The man would represent Lorca, the wound from “throat to chest” symbolizing his mortal anguish and depression over his sexuality, and his desire to see the “ verde viento, verde ramas” may be his desire to become that gypsy maiden. The maiden’s longing for something may very well represent Lorca’s feeling of a “womanhood” waiting to burst from within him. This is further alluded by his trading of his “horse for her house”, and “saddle for her mirror” as representing him giving up the symbols of himself and his manhood for the identity of the gypsy, to be the gypsy.His continually leading a double life, and his personal conflict over his sexuality, is indicated by the reply that “I am not I” and “my house is not my house”; he no longer understand who he was, or why he was.

    The final scene of the man finding the fate of the gypsy maiden “swinging by the mouth of the cistern”, with the “Guardia Civiles” pounding at the door, could represent Lorca’s fear of social persecution, or even of his condemnation by the State, should he finally admit to his homosexual feelings.He is “killing” his “womanhood”, out of fear of ostracism. Green is generally associated with nature, a sense of freedom from anxiety and anguish. At the same time, it has been attributed to sexuality.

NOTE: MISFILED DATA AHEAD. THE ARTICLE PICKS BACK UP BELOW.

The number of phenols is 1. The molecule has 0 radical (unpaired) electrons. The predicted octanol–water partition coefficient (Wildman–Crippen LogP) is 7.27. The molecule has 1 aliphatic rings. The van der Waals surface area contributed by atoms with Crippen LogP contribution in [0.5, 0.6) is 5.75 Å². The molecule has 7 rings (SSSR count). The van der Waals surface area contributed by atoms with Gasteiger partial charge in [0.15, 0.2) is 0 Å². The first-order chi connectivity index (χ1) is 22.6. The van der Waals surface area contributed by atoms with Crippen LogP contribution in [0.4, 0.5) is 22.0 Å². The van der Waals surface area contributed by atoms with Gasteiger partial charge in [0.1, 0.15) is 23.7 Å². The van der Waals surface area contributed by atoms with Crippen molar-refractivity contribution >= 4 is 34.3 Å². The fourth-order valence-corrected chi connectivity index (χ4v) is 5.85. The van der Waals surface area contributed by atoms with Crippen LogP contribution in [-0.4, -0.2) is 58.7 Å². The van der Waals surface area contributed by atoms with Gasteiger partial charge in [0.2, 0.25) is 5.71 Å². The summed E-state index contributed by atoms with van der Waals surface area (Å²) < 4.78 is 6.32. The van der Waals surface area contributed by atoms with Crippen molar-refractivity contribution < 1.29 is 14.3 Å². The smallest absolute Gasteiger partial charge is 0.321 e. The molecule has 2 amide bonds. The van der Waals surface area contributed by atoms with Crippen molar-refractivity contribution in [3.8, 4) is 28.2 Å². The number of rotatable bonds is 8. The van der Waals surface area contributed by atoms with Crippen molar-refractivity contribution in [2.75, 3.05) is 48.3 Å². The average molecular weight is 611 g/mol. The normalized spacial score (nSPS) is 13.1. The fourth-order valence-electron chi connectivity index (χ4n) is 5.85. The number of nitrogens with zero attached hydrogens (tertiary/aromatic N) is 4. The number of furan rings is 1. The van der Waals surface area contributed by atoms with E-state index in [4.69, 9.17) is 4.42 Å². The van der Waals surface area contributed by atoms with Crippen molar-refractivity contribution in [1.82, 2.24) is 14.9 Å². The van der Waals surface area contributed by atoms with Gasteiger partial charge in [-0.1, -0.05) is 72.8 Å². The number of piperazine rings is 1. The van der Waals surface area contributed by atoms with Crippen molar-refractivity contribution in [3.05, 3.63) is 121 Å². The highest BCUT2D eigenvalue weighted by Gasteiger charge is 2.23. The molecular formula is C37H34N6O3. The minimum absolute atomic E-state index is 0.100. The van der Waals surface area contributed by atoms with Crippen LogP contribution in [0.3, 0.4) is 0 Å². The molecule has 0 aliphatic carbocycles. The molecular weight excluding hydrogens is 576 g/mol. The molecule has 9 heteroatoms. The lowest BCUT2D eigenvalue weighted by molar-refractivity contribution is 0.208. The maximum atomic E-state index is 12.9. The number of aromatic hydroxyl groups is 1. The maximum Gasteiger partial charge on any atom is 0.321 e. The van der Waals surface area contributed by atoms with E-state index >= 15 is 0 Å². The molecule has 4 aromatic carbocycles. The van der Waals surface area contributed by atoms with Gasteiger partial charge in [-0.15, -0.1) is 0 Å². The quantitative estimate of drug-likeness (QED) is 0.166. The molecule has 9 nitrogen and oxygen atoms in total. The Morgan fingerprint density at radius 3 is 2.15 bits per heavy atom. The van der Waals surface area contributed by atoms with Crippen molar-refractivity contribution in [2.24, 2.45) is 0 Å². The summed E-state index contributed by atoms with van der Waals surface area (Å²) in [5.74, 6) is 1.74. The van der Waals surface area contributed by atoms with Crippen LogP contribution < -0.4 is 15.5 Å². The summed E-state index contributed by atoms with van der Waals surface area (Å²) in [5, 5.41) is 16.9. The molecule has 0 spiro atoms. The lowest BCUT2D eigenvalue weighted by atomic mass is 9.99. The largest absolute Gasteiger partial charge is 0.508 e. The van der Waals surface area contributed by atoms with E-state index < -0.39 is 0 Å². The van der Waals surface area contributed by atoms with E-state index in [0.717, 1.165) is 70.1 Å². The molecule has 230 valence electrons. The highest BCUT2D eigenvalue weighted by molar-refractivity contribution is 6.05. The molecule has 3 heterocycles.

In that sense, Lorca’s poem may attribute green to a desire to return to the natural state, and a freedom of expression of one’s sexuality. Verde que te quiero verde may be Lorca crying out to be free, and to find a resolution to who he is.

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    Behind the Imagery of Lorca’s Romance Sonambulo. (2017, May 09). Retrieved from